Public Health Or Clinical Ethics: Thinking Beyond Borders (Special Section)
Ethics & International Affairs 2002, Oct, 16, 2
Ethics & International Affairs
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Most work in medical ethics across the last twenty-five years has centered on the ethics of clinical medicine. Even work on health and justice has, in the main, been concerned with the just distribution of (access to) clinical care for individual patients. By contrast, the ethics of public health has been widely neglected. This neglect is surprising, given that public health interventions are often the most effective (and most cost-effective) means of improving health in rich and poor societies alike. In this essay I explore two sources of contemporary neglect of public health ethics. One source of neglect is that contemporary medical ethics has been preoccupied--in my view damagingly preoccupied--with the autonomy of individual patients. Yet individual autonomy can hardly be a guiding ethical principle for public health measures, since many of them must be uniform and compulsory if they are to be effective. A second source of neglect is that contemporary political philosophy has been preoccupied--in my view damagingly preoccupied--with the requirements for justice within states or societies, and (until very recently) has hardly discussed justice across borders. Yet public health problems often cross borders, and public health interventions have to measure up to the problems they address.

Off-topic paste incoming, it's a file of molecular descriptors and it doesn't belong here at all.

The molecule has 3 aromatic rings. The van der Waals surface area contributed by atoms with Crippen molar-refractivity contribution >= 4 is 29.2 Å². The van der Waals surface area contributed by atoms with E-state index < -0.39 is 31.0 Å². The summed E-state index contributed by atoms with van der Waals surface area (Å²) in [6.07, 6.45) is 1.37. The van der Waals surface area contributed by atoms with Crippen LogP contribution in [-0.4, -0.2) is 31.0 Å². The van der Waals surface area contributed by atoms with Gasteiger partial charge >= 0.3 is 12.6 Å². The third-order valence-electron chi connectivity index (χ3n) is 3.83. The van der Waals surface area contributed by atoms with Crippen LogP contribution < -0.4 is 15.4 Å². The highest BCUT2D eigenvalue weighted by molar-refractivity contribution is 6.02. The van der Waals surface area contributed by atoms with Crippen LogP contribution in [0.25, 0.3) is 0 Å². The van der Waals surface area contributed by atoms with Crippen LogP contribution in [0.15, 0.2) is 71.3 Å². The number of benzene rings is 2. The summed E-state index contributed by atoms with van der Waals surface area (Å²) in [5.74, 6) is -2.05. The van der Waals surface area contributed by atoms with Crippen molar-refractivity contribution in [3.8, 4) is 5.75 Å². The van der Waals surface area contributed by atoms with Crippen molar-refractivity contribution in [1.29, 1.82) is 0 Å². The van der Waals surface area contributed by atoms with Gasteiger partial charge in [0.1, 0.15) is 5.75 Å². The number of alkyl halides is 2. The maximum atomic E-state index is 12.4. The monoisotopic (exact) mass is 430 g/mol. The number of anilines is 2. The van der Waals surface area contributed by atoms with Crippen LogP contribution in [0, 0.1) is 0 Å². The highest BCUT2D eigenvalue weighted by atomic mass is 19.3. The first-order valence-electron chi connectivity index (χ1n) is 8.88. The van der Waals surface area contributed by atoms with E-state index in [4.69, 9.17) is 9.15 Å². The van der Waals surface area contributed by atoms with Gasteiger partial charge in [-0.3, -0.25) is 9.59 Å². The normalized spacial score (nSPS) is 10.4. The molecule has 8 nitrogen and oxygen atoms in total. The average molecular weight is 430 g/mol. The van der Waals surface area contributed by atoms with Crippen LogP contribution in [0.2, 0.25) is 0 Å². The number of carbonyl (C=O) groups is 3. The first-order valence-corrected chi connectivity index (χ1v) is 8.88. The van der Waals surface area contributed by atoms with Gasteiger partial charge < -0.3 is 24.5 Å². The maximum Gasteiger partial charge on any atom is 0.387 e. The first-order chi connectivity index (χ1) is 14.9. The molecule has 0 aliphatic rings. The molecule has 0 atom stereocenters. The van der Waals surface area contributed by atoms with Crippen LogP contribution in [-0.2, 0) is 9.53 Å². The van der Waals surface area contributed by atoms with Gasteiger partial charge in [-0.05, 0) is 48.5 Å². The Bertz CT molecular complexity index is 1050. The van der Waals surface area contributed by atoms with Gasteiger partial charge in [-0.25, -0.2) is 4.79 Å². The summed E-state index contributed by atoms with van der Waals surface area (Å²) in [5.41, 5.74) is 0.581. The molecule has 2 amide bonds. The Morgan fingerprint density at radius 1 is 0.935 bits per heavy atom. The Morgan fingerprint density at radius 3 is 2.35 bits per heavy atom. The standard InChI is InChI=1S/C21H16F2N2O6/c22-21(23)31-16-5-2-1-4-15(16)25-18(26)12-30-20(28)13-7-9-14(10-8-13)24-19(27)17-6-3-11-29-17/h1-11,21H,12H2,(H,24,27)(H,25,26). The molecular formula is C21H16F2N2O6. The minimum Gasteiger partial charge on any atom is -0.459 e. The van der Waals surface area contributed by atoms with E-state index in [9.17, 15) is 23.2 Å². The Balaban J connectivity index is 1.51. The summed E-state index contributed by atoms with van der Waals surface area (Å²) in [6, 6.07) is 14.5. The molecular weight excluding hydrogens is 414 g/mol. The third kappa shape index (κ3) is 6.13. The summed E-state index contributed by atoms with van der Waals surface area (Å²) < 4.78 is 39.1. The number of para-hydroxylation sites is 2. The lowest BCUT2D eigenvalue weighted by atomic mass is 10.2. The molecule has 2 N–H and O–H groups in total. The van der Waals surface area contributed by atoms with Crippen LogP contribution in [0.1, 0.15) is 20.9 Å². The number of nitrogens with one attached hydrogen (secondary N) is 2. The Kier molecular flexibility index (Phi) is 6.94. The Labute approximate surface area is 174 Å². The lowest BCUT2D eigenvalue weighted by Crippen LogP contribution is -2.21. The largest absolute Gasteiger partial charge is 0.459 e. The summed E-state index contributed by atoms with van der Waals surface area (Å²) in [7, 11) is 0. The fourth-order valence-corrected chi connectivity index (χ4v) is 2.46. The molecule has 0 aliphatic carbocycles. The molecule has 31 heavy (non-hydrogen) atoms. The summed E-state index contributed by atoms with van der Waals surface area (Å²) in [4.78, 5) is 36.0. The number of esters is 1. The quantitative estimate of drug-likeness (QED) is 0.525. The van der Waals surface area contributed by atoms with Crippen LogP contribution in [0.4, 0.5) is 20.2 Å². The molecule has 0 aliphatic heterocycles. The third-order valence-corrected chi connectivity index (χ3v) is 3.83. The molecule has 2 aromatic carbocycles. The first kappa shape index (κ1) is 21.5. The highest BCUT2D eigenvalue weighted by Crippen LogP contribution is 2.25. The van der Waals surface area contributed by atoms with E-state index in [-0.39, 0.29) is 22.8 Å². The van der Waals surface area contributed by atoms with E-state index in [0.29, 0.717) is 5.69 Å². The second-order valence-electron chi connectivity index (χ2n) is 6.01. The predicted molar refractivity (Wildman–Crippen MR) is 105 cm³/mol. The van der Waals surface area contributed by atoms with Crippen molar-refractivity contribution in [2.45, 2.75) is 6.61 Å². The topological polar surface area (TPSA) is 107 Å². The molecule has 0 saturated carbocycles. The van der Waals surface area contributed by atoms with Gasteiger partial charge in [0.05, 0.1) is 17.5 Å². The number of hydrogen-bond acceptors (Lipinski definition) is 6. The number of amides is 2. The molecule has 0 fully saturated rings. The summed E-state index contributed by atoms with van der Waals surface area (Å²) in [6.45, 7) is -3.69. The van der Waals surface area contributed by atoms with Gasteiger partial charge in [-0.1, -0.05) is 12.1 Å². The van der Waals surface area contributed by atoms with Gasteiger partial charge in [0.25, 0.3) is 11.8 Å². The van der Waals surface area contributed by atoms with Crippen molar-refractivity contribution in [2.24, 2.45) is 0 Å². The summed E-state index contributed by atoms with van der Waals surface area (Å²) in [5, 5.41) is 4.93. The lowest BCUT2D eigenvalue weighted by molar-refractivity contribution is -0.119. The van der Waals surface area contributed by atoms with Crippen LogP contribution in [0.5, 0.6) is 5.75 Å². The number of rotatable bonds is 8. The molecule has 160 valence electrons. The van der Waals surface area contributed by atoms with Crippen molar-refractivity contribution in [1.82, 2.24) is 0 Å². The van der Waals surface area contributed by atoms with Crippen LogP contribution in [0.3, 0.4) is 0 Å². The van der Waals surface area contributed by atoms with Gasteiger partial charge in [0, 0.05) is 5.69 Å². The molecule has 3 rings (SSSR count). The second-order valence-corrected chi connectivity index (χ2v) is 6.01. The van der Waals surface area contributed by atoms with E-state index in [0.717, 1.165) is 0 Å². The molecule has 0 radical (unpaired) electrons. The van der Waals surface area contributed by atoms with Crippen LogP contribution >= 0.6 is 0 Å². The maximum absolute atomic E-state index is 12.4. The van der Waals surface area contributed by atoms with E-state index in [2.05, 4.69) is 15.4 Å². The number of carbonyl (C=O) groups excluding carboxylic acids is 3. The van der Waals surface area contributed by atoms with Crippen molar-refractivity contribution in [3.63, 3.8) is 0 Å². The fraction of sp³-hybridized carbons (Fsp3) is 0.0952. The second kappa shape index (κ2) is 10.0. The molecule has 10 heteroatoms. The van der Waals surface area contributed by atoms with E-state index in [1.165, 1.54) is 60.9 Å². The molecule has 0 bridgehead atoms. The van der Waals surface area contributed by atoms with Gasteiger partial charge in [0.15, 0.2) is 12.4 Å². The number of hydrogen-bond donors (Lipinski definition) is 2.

- 2,99 €
- Category: Politics & Current Affairs
- Published: 01 October 2002
- Publisher: Carnegie Council on Ethics and International Affairs
- Print Length: 23 Pages
- Language: English